A Celebration of The Performing Arts – San Bernardino Sun, 1982

  • San Bernardino Sun, Volume 109, Number 353, 19 December 1982
  • TV Week, December 19, 1982
  • The Kennedy Center Honors: A Celebration of The Performing Arts

George Abbott, Lillian Gish, Gene Kelly (top, l-r), Eugene Ormandy and Benny Goodman (bottom, l.c), are five distinguished American artists who have been chosen by the Kennedy Center for the Performing Arts in Washington. D C , as recipients of the prestigious Kennedy Center Honors, the nation’s highest distinction for performing artists. Walter Cronkite (bottom, r), will host The Kennedy Center Honors: A Celebration of the Performing Arts, the fifth annual entertainment gala honoring the lifetime achievement of performing artists, airing on CBS, Saturday at 8PM An array of top stars from various realms of the performing arts, many of them colleagues of the recipients, will entertain at the invitational black-tie event, a benefit for the Kennedy Center. The honorees, whose artistic excellence is world renowned, have been chosen by the Kennedy Center trustees as “individuals who throughout their lifetimes have contributed greatly to American culture through the performing arts ” Roger L Stevens, chairman of the Kennedy Center, notes that the awards, now in their fifth year, were intended to demonstrate that “this nation does recognize the intrinsic value of the arts” and they “have now become a national tradition.”

The Kennedy Center Honors – San Bernardino Sun 1982

Kennedy Center Honors 1982 – Gallery

1982 DC Ronald Reagan – Lillian Gish (Kennedy Center)

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She Brought Her Own Shoes (Hobson’s Choice) – San Bernardino Sun, 1983

San Bernardino Sun, Volume 110, Number 352, 18 December 1983

She Brought Her Own Shoes

Lillian Gish has a problem. “A lot of people I know send me scripts,” she said “It’s difficult to say no to a friend. It’s hard to say I’m not suited for it, or it doesn’t appeal to me.” So it was with some trepidation that the legendary film star opened the script to Hobson’s Choice, which had been sent to her by her good friend, Gilbert Cates. He had produced Never Sang for My Father, in which Miss Gish starred on Broadway in 1968. Now he was directing Hobson’s Choice. But as she read the script, her fears vanished. “It’s the best script I’ve seen in two years,” she enthused. “That includes plays, feature films, anything. I get scripts by dozens. I wouldn’t be caught dead in any of them. They’re awful. But this was a story with a beginning, a middle and end, I like it.” In fact, she liked it enough to say yes to her friend Gil Cates.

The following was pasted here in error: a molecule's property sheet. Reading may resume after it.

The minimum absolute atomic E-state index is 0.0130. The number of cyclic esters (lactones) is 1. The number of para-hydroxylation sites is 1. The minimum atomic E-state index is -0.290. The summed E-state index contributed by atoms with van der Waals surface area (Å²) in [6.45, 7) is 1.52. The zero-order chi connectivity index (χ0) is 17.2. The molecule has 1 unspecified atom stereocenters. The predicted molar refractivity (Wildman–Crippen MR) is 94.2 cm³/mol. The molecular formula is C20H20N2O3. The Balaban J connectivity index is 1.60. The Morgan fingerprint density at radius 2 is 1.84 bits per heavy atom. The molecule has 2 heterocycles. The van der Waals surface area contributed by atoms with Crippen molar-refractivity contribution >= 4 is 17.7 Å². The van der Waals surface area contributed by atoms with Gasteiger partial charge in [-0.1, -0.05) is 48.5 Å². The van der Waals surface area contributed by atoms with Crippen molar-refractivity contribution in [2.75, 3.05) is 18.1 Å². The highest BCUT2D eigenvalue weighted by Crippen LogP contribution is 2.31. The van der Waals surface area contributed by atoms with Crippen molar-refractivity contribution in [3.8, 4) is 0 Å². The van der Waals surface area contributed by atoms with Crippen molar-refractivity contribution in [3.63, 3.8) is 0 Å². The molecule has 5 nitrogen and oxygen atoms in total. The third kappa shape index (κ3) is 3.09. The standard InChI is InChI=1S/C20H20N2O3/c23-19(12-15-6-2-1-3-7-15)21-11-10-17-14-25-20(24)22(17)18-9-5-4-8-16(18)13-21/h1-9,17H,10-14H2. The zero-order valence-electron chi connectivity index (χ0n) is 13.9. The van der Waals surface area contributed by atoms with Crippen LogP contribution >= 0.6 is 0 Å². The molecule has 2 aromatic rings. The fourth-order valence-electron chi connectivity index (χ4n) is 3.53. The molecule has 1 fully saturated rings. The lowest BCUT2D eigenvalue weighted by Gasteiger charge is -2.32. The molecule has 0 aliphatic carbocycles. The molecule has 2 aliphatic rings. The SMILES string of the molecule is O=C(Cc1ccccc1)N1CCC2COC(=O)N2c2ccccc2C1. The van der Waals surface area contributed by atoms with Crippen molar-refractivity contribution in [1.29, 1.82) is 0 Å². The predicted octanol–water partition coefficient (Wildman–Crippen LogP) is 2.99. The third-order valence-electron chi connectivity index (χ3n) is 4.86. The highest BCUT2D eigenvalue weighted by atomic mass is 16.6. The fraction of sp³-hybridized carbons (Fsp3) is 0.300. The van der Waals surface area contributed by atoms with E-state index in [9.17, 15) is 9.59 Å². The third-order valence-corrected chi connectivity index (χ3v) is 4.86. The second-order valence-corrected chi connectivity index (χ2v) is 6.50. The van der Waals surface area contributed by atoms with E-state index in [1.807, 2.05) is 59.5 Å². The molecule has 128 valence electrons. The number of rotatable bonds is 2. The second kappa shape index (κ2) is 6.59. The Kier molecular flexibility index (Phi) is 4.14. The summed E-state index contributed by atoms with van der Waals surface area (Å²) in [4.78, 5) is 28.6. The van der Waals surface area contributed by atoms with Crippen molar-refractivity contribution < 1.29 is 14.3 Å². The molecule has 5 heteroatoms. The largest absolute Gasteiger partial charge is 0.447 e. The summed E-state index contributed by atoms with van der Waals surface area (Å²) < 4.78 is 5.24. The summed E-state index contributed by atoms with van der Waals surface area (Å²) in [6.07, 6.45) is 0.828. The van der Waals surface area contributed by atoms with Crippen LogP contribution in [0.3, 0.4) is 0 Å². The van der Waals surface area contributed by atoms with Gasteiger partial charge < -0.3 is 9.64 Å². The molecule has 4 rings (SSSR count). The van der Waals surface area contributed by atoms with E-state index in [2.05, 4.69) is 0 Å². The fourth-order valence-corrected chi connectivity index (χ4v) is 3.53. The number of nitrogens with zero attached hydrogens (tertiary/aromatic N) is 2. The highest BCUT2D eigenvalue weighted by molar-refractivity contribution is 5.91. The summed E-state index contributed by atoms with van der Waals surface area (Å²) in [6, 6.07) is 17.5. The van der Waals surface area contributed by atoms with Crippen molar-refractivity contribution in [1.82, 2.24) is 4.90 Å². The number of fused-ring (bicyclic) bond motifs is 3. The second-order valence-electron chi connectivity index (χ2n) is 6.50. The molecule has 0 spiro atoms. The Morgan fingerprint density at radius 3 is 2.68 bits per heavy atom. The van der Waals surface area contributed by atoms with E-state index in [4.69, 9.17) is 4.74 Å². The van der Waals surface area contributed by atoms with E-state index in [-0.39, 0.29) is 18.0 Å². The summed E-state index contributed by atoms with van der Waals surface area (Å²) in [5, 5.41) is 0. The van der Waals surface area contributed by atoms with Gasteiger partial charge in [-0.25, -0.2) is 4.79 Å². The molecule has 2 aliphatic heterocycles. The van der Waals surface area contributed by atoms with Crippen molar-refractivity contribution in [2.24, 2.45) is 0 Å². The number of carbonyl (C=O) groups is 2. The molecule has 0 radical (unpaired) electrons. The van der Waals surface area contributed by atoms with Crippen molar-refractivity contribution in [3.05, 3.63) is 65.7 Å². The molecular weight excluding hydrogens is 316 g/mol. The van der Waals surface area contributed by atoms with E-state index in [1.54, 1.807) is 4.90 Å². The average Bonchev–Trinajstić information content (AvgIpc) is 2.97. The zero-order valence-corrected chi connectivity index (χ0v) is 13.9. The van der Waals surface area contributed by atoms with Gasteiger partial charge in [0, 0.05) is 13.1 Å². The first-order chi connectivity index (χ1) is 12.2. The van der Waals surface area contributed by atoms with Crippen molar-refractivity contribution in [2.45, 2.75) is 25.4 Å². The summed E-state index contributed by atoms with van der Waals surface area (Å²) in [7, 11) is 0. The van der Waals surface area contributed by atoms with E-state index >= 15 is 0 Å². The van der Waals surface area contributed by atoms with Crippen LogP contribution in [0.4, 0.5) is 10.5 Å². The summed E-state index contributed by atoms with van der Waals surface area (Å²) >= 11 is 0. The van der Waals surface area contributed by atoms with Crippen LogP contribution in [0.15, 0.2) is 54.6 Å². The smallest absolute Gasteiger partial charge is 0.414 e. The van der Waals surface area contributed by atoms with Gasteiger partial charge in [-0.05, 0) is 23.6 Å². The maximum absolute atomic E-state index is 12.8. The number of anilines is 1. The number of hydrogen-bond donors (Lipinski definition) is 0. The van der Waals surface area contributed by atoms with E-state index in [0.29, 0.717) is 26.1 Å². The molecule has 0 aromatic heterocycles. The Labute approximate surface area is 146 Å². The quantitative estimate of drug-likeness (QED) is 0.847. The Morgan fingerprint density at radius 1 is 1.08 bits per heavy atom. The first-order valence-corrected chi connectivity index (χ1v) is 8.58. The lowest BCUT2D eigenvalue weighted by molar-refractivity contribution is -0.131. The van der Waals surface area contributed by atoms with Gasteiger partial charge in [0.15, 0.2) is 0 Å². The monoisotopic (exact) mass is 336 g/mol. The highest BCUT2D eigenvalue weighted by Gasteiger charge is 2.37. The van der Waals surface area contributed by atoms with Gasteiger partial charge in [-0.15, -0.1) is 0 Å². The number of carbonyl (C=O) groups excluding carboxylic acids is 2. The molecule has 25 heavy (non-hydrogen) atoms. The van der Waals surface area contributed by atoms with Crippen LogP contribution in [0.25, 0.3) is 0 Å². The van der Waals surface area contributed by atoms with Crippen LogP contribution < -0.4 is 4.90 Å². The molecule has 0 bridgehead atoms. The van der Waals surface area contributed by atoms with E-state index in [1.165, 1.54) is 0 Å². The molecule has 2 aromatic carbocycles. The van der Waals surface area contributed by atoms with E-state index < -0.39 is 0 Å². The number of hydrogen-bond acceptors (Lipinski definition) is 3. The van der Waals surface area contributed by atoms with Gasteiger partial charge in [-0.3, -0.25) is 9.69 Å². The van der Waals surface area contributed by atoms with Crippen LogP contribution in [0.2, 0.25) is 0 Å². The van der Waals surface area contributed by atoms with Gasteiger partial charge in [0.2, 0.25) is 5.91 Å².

Richard Thomas Sharon Gless Jack Warden Lillian Gish – Hobson’s Choice 1983

Now Lillian Gish can be seen in one of her rare television roles, in Hobson’s Choice, new motion picture-for-television, airing on The CBS Wednesday Night Movies at 9PM. When she traveled to New Orleans for her special guest star role as a wealthy; satisfied patron of a local shoe store, Miss Gish brought along part of her costume: a pair of black suede shoes. “The shoes are very important to my character,” she explained. “They need to be right. I took along a pair of shoes I’d bought in Florence, Italy, in the early 1920s. I’ve never seen a shoe like it in this country. Here we are, sixty years later, and I still wear these shoes regularly.” According to director Gilbert Cates, it’s typical that this venerable actress would pay special attention to the one part of her wardrobe that is central to her character. “The really remarkable thing about Lillian Gish,” the director said, “is her ability to go straight to the intent of any scene. Some actors can deliver a scene letter perfect and not know what it’s about. With Lillian Gish, it’s not even important whether the words are perfect or not. Everything she says has the right color, the right flavor, the right intent.” “But you see,” the actress explained, “that’s because of my years in silent films with D. W. Griffith. He would only give us the plot. Then it was up to us to find the character. As we would rehearse the story, we’d improvise our dialogue. The cutter would take down what we said, and our words often became the subtitles, since they were borne out in the action.”

1983 Richard Thomas Lillian Gish Hobsons Choice

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Lillian Gish Broadcasts on Peace (Organized Labor 1936)

  • Organized Labor, Volume 37, Number 2, 11 January 1936
  • Lillian Gish Broadcasts on Peace

Lillian Gish, the charming and talented heroine of dozens of outstanding plays and movies has an unusual interest in the relation of her profession to peace. In a recent broadcast in which she spoke on the subject, “How Motion Pictures May Promote Peace,” Miss Gish emphasized how great a contribution the motion pictures can make toward understanding and friendship among nations. Miss Gish said: “Having grown up in motion pictures and believing in them to the extent almost of a new religion, I hope you will forgive the lack of humor in my earnest belief in their possibilities. Of all the arts, if it may be classified as one, the motion picture has in it perhaps more than any other the resources of universality. It is to help the people of the earth to know and understand each other that the universal engine that is the cinema can be made to serve this great cause.”

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Drama Leaguers and ‘Old Friends’ – By Irene Powers (Chicago Tribune – 1969)

  • Chicago Tribune – Saturday October 4, 1969 – Page 16
  • Drama Leaguers and ‘Old Friends’
  • By Irene Powers